UNESCO has listed seven elements of culture in need of urgent safeguarding during their 13th Session of Intergovernmental Committee in Mauritius.
They intend to encourage and ensure international co-operation in the safeguarding of the intangible cultures which are under threat of changing times in the world, despite efforts by communities to keep them alive.
Among them were three Maasai rites of passage namely Enkipaata, Eunoto, and Olng’ esherr. which have been part of the Maasai culture for the longest time.
Young Maasai warriors dance during an inauguration ceremony.
UNESCO termed the three rites as Intangible Cultural Heritage that needed to be promoted and kept alive.
During Enkipaata, boys are inducted and prepared for initiation. In Eunoto their heads are shaved to pave the way for adulthood.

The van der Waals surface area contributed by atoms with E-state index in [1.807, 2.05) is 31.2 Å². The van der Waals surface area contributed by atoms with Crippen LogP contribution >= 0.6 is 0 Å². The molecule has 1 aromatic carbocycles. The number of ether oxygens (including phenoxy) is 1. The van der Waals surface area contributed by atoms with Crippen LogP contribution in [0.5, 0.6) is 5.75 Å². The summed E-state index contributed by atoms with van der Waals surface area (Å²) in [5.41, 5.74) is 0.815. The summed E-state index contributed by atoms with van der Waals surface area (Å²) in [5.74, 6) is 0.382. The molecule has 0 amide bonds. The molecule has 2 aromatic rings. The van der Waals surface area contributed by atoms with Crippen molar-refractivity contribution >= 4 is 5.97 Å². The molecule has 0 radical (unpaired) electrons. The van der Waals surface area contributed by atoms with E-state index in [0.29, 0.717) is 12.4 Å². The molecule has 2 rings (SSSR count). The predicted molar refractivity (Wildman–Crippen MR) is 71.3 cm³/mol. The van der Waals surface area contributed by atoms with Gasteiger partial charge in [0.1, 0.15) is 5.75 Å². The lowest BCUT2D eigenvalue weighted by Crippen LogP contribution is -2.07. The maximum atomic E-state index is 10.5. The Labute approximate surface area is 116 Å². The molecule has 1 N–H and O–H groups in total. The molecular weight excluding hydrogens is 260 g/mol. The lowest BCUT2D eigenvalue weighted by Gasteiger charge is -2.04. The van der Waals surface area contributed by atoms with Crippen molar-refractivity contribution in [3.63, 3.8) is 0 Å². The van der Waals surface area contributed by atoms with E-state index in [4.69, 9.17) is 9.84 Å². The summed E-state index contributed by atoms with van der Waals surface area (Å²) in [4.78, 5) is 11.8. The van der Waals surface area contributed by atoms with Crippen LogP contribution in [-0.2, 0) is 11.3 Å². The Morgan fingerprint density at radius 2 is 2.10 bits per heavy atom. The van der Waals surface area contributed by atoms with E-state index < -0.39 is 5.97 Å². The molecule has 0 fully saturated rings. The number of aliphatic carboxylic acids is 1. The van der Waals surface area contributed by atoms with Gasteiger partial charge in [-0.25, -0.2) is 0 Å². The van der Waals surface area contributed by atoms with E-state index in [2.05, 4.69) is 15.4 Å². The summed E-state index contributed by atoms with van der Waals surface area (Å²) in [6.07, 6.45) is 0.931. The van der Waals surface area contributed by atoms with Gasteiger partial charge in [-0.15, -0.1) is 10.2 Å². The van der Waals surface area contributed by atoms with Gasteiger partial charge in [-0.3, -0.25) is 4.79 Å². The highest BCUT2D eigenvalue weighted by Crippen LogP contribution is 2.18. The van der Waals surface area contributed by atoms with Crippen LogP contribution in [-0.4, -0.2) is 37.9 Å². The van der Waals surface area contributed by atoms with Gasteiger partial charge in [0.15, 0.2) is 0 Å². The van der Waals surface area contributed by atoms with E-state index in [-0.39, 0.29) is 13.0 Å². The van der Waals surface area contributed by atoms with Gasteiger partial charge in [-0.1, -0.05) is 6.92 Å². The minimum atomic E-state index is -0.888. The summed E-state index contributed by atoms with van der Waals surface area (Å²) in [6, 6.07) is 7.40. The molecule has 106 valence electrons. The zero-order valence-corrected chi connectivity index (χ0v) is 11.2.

Olng’esherr, on the other hand, is the meat-eating ceremony that marks the end of Moranism and the beginning of eldership.
During the period, the boys are educated about their future role in Maasai society, learning values such as respect and responsibility, safeguarding of the lineage, transfer of powers from one age set to the next and the transmission of indigenous knowledge.
According to the UNESCO, the viability of the Maasai practice is threatened by changes in lifestyle relating to the community’s transition from a pastoral to an agricultural economy and the decline in informal modes of transmission.